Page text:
Australian-grown mandarins are back in season in April, with fruit volume, quality and price unlikely to be affected by Queensland and Victoria’s devastating floods.
Last year, Australians consumed more than 70,000 tonnes of Australian mandarins throughout the season, which were grown on more than 2.3 million Australian citrus trees.
Packed with immune boosting properties, mandarins and their citrus family are high in vitamin C, making them a perfect natural flu buster for the colder months.
Former CSIRO health sciences and nutrition expert, Dr Katrine Baghurst said mandarins contained significantly more vitamin C than Australia’s top two selling fruits, apples and bananas.
“It has been found that a single mandarin provides adults with 190 per cent of their daily intake of vitamin C, where as apples provide 40 per cent and bananas 33 per cent,” Dr Baghurst said.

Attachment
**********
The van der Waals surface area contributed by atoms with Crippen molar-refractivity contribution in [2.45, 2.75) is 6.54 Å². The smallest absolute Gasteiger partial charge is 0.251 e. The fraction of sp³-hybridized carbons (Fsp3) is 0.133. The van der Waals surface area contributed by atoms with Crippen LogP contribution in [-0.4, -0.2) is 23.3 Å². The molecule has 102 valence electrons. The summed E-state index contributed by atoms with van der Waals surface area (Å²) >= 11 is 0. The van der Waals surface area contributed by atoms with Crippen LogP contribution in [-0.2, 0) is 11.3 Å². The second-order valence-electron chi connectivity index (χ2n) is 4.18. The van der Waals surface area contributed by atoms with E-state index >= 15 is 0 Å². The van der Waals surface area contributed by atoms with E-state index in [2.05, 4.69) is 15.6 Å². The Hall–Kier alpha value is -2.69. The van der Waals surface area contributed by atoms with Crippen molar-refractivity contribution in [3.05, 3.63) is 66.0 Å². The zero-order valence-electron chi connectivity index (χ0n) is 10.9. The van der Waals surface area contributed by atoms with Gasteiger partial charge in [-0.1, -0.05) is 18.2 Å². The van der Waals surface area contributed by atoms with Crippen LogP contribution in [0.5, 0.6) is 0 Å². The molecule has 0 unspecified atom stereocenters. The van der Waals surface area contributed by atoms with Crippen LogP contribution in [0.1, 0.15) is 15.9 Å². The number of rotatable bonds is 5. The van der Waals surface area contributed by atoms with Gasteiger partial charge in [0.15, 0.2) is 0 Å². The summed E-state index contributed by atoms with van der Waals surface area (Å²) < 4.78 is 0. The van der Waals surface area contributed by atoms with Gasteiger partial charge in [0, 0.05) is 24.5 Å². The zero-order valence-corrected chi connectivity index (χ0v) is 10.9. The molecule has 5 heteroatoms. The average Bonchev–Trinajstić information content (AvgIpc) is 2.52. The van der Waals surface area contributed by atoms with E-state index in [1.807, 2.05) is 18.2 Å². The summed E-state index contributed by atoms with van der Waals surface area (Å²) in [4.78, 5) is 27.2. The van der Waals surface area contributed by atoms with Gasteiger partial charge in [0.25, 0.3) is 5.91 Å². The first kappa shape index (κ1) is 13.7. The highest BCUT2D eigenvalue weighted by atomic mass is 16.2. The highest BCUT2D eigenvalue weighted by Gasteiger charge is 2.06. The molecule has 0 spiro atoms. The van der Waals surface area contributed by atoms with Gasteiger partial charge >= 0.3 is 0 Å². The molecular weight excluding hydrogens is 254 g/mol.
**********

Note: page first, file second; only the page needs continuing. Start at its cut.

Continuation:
Dr Baghurst said research had also revealed that mandarins are low GI and along with other citrus fruits have the highest antioxidant level of all fruits.
“There is growing evidence that suggests a diet high in antioxidants can reduce the risk of many cancers and other health conditions such as heart disease, optical degeneration and cataracts and infections,” she said.
“In particular, the carotenoid antioxidant commonly found in mandarins, called lutein actively works to prevent the premature macular degeneration of our eyes.”
With more than 10 varieties of Australian mandarins available from April until October, there is plenty of time to take advantage of all the health and culinary benefits this juicy little fruit has to offer.
The most popular Australian mandarins are available at the start of the season in April and are easier to peel and contain less seeds, making them a perfect snack or lunch box treat.
The mid-to-end season varieties of Australian mandarins are juicer and have a much more intense, sweet flavour, making them perfect for juicing and cooking.